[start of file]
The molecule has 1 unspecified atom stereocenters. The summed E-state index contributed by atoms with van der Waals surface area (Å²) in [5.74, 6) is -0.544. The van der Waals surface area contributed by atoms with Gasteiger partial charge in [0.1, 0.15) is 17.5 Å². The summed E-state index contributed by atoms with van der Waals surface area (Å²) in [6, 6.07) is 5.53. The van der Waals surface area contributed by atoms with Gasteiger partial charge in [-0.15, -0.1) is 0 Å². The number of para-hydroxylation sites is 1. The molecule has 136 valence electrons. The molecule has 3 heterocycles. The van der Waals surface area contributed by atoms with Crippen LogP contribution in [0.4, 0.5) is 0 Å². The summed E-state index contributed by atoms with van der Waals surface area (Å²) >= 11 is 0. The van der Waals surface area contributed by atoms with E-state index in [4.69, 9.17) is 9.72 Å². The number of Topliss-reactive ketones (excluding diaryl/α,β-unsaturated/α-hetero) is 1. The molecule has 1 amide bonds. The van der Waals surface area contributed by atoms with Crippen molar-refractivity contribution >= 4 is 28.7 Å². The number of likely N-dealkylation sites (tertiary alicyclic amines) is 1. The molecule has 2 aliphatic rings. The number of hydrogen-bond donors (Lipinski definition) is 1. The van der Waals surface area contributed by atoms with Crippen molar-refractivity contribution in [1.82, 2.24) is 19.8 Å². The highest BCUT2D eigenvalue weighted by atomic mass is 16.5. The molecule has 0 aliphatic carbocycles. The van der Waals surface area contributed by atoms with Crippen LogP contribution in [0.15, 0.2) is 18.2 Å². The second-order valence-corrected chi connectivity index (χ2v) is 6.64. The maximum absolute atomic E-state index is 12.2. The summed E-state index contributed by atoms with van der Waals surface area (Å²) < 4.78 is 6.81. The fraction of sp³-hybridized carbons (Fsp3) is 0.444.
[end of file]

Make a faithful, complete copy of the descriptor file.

The molecule has 1 unspecified atom stereocenters. The summed E-state index contributed by atoms with van der Waals surface area (Å²) in [5.74, 6) is -0.544. The van der Waals surface area contributed by atoms with Gasteiger partial charge in [0.1, 0.15) is 17.5 Å². The summed E-state index contributed by atoms with van der Waals surface area (Å²) in [6, 6.07) is 5.53. The van der Waals surface area contributed by atoms with Gasteiger partial charge in [-0.15, -0.1) is 0 Å². The number of para-hydroxylation sites is 1. The molecule has 136 valence electrons. The molecule has 3 heterocycles. The van der Waals surface area contributed by atoms with Crippen LogP contribution in [0.4, 0.5) is 0 Å². The summed E-state index contributed by atoms with van der Waals surface area (Å²) >= 11 is 0. The van der Waals surface area contributed by atoms with E-state index in [4.69, 9.17) is 9.72 Å². The number of Topliss-reactive ketones (excluding diaryl/α,β-unsaturated/α-hetero) is 1. The molecule has 1 amide bonds. The van der Waals surface area contributed by atoms with Crippen molar-refractivity contribution >= 4 is 28.7 Å². The number of likely N-dealkylation sites (tertiary alicyclic amines) is 1. The molecule has 2 aliphatic rings. The number of hydrogen-bond donors (Lipinski definition) is 1. The van der Waals surface area contributed by atoms with Crippen molar-refractivity contribution in [1.82, 2.24) is 19.8 Å². The highest BCUT2D eigenvalue weighted by atomic mass is 16.5. The molecule has 0 aliphatic carbocycles. The van der Waals surface area contributed by atoms with Crippen LogP contribution in [0.15, 0.2) is 18.2 Å². The second-order valence-corrected chi connectivity index (χ2v) is 6.64. The maximum absolute atomic E-state index is 12.2. The summed E-state index contributed by atoms with van der Waals surface area (Å²) < 4.78 is 6.81. The fraction of sp³-hybridized carbons (Fsp3) is 0.444.